by Mario Yanez
community food forestry
At the insistence of a good friend, I started attending the Partners in Community Forestry conferences a few years back. Over 500 people (planners, urban foresters, arborists, parks people, environmental policymakers, municipal leaders, researchers, educators, advocates, activists and enthusiasts) congregate. It quickly became apparent that there are multiple, potentially synergistic ways to connect with this allied movement and that Permaculture had some innovative approaches to offer.
Urban forestry as a movement has been around for over a century in North America and is organized around the care and management of tree populations in urban settings and advocates for the role of trees as an integral part of the urban infrastructure. I attended countless panels, presentations, tours, discussions, many of which highlighted the challenges facing our urban forests today. Thoughtless and rapid re/development in our communities, coupled with global weirding (disease outbreaks, extreme weather events, etc.), is largely responsible for canopy loss. At the root of this challenge, is public apathy or indifference around our urban forests.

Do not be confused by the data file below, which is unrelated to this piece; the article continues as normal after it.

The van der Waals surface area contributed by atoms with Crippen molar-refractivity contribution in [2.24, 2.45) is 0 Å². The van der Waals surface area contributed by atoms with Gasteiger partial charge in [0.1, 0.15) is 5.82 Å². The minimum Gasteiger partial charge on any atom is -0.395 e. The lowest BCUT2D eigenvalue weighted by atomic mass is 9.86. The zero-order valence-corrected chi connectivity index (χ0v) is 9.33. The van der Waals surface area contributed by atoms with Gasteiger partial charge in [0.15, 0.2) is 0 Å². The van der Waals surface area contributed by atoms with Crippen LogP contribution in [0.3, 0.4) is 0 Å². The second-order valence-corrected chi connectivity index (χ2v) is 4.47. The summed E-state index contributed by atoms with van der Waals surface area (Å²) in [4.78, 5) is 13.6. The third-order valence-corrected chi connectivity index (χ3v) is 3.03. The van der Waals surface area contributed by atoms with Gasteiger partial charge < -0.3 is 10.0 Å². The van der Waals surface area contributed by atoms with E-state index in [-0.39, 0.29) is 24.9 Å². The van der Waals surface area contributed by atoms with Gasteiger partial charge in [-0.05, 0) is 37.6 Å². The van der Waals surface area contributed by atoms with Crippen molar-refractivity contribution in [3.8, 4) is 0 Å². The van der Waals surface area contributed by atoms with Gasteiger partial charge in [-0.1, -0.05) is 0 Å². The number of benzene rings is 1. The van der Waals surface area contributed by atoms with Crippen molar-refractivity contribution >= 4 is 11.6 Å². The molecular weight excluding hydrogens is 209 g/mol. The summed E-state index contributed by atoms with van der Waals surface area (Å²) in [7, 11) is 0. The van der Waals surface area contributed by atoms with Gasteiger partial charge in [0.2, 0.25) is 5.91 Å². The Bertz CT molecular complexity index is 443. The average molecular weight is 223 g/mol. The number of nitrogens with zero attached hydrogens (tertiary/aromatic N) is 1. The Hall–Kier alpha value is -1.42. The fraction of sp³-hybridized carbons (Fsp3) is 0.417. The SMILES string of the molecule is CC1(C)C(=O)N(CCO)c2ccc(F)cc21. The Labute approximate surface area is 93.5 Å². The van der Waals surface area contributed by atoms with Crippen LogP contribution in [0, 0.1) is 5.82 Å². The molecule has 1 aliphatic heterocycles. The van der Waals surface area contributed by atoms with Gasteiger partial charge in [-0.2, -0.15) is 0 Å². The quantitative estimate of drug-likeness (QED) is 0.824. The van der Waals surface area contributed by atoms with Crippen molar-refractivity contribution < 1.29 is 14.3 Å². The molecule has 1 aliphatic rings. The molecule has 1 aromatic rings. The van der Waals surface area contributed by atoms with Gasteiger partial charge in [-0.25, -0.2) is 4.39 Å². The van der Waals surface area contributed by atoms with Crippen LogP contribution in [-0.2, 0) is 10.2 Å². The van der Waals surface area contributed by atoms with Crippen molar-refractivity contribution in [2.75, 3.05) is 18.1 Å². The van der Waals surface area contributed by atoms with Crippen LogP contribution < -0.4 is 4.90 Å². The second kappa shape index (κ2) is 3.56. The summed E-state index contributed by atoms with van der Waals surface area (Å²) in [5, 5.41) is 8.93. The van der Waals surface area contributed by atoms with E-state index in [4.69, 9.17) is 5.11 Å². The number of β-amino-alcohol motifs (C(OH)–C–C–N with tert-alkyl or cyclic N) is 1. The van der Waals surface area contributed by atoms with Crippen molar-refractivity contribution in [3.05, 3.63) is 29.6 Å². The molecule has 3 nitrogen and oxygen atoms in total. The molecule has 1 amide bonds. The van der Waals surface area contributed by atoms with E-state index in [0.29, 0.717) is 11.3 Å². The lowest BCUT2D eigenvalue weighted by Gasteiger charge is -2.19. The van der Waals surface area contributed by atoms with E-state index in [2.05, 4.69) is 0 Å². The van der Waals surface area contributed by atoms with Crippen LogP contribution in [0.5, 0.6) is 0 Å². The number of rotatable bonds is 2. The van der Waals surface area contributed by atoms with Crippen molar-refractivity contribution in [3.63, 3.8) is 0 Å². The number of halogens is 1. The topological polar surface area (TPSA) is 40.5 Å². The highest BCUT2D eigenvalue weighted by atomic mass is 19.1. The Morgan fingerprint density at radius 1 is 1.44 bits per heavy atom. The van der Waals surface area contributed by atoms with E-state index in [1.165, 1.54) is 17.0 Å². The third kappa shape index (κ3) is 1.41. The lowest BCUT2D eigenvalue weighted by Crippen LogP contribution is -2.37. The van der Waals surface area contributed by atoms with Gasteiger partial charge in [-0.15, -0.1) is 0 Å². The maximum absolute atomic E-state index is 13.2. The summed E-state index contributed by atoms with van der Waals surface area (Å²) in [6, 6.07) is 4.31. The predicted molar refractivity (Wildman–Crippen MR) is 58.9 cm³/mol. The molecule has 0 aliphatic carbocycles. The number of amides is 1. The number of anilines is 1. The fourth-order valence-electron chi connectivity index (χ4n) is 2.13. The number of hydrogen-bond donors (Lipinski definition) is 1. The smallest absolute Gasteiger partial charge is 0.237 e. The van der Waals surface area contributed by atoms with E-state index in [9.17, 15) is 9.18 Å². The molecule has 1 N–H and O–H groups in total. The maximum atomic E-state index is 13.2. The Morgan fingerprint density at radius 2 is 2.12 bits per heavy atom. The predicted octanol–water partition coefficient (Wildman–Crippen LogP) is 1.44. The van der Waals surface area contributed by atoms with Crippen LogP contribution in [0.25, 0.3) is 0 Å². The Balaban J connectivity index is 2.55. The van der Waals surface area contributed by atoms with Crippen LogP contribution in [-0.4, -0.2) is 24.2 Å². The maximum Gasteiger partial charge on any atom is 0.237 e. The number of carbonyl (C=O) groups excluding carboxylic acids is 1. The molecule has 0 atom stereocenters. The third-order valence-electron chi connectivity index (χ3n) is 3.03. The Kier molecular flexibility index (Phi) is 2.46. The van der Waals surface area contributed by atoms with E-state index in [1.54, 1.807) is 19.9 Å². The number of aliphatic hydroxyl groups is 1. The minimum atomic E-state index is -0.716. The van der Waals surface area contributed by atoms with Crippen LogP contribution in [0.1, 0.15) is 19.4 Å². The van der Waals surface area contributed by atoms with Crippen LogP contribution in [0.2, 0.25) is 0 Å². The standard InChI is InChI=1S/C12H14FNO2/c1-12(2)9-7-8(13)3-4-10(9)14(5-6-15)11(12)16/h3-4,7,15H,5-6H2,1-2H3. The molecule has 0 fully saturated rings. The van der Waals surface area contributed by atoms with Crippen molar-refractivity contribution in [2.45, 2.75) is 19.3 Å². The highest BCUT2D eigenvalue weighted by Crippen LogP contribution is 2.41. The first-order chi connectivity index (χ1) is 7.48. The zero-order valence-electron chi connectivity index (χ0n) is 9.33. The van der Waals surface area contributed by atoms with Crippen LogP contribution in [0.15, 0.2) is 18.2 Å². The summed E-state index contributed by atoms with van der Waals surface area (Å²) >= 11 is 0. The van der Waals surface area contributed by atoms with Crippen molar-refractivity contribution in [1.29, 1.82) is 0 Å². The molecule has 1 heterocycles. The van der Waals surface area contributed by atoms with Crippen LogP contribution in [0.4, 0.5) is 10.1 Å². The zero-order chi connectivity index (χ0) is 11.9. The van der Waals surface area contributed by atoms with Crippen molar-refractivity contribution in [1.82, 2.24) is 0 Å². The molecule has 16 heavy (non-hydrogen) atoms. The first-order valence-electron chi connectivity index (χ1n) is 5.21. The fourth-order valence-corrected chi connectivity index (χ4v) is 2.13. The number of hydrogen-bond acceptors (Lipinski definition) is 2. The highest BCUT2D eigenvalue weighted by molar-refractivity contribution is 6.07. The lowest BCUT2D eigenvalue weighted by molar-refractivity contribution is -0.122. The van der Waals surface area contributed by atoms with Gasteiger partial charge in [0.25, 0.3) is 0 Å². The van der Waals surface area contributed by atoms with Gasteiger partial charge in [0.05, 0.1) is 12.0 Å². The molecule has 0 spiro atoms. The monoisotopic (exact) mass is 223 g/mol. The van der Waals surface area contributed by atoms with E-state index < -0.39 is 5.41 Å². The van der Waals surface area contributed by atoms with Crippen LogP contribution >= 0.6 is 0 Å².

In many of the informal conversations I participated in with folks running the conference and many of the lead organizations, I kept asking “Why not food? Why not urban food forests?” The responses were varied, but it got people thinking. So much so, that last November the term “food forests” made it into the USDA National Urban and Community Forestry grant guidelines. Our non-profit, Earth Learning felt compelled to apply. We were one of four organizations funded nationwide, the other three were universities. What are the odds? Funders are DESPERATE for solutions that are innovative, sensible, leverage limited resources, can solve for multiple challenges, and might actually work. Sound familiar?
For more information on the Community Food Forestry Initiative please see http://foodplaces.org.